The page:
London businesses suffer from poor broadband connectivity
Poor connectivity is a significant threat to capital’s productivity, says London Assembly
The economic productivity of London's businesses is being severely hampered by poor broadband and slow 4G speeds, according to a report published by the London Assembly.
TheRegeneration Committee of the Assembly's reportsaid that the capital's broadband lags behind York, Coventry and Edinburgh despite its role as a global competitive city.
It pointed to data from Thinkbroadband that found that out of 63 UK cities at the end of 2016 London ranked 30 with 77.4% of premises covered by ultrafast broadband connections. It said that in Europe, London performs poorly, ranking 26 out of 33 capital cities in 2014 for its average download broadband speed. This compared with other UK towns and cities such as Worthing with 93.31%, Luton with 92.93%, Cambridge with 91.77% and Brighton with 91.06%.
Compared with Europe, London managed average speeds of 26.29Mbps, compared with Bucharest at 81.18Mbps, Paris at 78.15Mbps and Vilnius at 60.14Mbps.
Too many "not-spots" existed in London where there was very low or no broadband connectivity, according to the report, which pointed to Westminster, the City of London and Southwark as having particularly poor connectivity. It said this was down to problems such as the length of copper lines, the street layout or the height of buildings.
"London's economic productivity and international competitiveness face a significant threat in the form of poor digital connectivity," the report said. "The capital is poorly served, suffering from not-spots', digital deserts' and a lack of fibre connections." It said London is far behind smaller UK cities because telecommunications companies are "struggling to deliver for the capital's business and residents".
The report called on London's soon-to-be appointedchief digital officer (CDO)to confront the problem.
"Commercial viability is also more challenging for parts of London where residential density is very low," the London Assembly's report said. "Upgrading the infrastructure also means cabling, digging up roads and pavements, which are all costly and cause disruption."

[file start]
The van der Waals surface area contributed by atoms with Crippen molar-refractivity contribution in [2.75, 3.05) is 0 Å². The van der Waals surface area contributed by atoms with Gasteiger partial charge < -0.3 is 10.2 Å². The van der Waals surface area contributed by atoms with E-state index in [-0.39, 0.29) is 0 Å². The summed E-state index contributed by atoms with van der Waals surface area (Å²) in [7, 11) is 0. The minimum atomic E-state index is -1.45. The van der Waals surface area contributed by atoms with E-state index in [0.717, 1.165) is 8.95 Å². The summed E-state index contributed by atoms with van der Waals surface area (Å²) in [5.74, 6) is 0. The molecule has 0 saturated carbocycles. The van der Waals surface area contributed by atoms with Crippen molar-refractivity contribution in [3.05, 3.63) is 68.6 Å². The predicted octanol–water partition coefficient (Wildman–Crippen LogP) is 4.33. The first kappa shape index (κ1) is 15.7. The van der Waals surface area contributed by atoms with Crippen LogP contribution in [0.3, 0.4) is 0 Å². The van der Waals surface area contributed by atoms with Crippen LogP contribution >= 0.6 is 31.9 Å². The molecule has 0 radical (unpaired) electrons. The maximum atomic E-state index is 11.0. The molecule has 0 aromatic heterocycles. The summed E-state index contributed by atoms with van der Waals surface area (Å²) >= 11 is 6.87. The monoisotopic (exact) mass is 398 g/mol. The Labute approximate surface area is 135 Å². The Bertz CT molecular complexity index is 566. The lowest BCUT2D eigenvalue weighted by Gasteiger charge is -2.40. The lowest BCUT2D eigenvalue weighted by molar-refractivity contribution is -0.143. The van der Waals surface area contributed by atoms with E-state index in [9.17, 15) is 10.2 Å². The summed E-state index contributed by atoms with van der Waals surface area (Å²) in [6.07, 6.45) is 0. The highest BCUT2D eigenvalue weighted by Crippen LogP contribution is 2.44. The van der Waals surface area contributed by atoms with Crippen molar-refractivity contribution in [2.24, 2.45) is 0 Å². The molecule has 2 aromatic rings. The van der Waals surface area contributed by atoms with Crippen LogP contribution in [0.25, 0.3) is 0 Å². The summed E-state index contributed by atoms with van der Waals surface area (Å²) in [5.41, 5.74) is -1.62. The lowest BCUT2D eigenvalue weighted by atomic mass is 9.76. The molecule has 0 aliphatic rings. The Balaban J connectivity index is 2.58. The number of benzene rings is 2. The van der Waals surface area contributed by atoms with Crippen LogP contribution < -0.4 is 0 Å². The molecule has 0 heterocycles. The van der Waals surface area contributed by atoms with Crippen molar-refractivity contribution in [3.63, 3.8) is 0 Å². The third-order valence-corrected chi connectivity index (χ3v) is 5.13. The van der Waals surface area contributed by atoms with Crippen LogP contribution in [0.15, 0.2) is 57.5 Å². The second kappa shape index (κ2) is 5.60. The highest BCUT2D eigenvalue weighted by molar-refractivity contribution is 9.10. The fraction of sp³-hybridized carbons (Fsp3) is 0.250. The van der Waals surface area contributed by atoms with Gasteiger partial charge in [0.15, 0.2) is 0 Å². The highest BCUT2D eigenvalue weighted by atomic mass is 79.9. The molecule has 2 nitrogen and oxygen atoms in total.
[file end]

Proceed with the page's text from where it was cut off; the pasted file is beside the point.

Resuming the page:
It also wants the capital's CDO to work with London boroughs to tackle administrative and planning barriersto better connectivity and digital skills within London firms.
"The lack of digital skills holds back economic development. Most small businesses that use digital functions (ranging from email to cloud computing) are twice as likely to report an increase in turnover than the 30% of small businesses in London that do not have basic digital skills," said the report.
Regeneration committee chairman Navin Shah said: "London's digital connectivity is frankly embarrassing in some areas and will no doubt lead to major issues in terms of the city's global attractiveness as a place to live, work and do business. We need to act before it is too late and London's success is threatened.
"More can be done to solve London's connectivity problems and with the imminent appointment of the CDO, the mayor can provide real strategic leadership in this essential area."
Navigating the new normal: A fast guide to remote working
A smooth transition will support operations for years to comeDownload now
Putting a spotlight on cyber security
An examination of the current cyber security landscapeDownload now
The economics of infrastructure scalability
Find the most cost-effective and least risky way to scaleDownload now
IT operations overload hinders digital transformation
Clearing the path towards a modernised system of agreementDownload now